* Technology. The corporation will sponsor contests for mobile-application developers to foster the best solutions to problems in the education system. It will also support projects to incorporate computer-game features, social media, and other platforms into education programs.
* Career skills. The company’s mentor program will pair AT&T employees with high-school students who are at risk of dropping out and expand its partnership with Junior Achievement to helps students learn skills they will need in jobs and adult life.
* Math and science. AT&T also plans…
March 16, 2012, 9:19 am
Foundation salaries grew by a median of 14.2 percent over the past five years, not accounting for inflation, according to a new survey of more than 910 grant makers.
And the vast majority of philanthropies surveyed—87 percent—said they had either increased or planned to increase their staff salaries in 2011. That share is ticking up with the improving economy: Last year, 62 percent of funds gave or expected to give raises.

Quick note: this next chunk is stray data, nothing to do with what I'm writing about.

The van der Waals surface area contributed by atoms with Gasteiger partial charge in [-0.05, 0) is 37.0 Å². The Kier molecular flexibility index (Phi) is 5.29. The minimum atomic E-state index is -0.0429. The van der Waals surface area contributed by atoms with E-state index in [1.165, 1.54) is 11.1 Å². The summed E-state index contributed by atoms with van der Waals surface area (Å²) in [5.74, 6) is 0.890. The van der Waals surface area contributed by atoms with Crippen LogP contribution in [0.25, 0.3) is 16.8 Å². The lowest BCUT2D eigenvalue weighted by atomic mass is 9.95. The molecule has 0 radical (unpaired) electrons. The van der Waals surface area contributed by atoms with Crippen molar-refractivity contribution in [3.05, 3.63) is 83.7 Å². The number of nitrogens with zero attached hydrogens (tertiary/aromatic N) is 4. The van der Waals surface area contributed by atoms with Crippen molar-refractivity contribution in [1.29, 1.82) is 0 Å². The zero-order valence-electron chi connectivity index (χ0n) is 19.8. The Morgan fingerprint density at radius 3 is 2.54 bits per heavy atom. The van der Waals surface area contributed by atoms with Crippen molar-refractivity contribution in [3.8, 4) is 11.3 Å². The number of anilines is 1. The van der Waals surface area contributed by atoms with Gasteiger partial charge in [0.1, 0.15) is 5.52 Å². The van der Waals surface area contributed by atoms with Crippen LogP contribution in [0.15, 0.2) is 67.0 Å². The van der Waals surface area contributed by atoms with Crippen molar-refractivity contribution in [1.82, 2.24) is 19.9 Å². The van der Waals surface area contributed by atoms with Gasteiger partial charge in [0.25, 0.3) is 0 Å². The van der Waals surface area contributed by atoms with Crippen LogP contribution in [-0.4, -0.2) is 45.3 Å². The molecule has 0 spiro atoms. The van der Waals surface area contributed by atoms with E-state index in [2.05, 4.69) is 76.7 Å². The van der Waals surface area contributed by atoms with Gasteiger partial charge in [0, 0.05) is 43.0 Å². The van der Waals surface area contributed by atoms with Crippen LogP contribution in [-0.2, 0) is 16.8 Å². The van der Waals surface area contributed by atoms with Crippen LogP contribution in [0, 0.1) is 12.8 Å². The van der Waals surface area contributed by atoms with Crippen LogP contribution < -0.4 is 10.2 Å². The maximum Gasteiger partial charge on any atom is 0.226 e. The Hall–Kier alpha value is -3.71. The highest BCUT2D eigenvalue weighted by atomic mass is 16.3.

Chief executives at the foundations surveyed by the Council on Foundations received a median salary of $142,000, while program officers were paid a median of $80,000.
Salaries of CEO’s and program officers grew at roughly the same pace—14.9 percent and 14.7 percent, respectively.
About 77 percent of foundations provided medical benefits to full-time employees. At grant makers with at least $100-million in assets, that figure was 98 percent.
March 12, 2012, 8:53 am
As charities face a continuing struggle to raise funds in the slow economic recovery, they will not find lots of new sources of unrestricted aid or other help to make it through the tough times, according to a new study.
A survey of 755 foundations conducted in 2011 by Grantmakers for Effective Organizations and the TCC Group found that 83 percent of foundations said they devote money to general support, compared with 80 percent in 2008. And the median amount of foundations’ budgets devoted to unrestricted support held steady at 20 percent.
But another finding suggests that some foundations are giving more in unrestricted support. Thirty-five percent of foundations surveyed said they gave more money in general operating support in the past two years, compared with 15 percent that gave less.
Thirty percent said they spent more to help charities strengthen their operations,…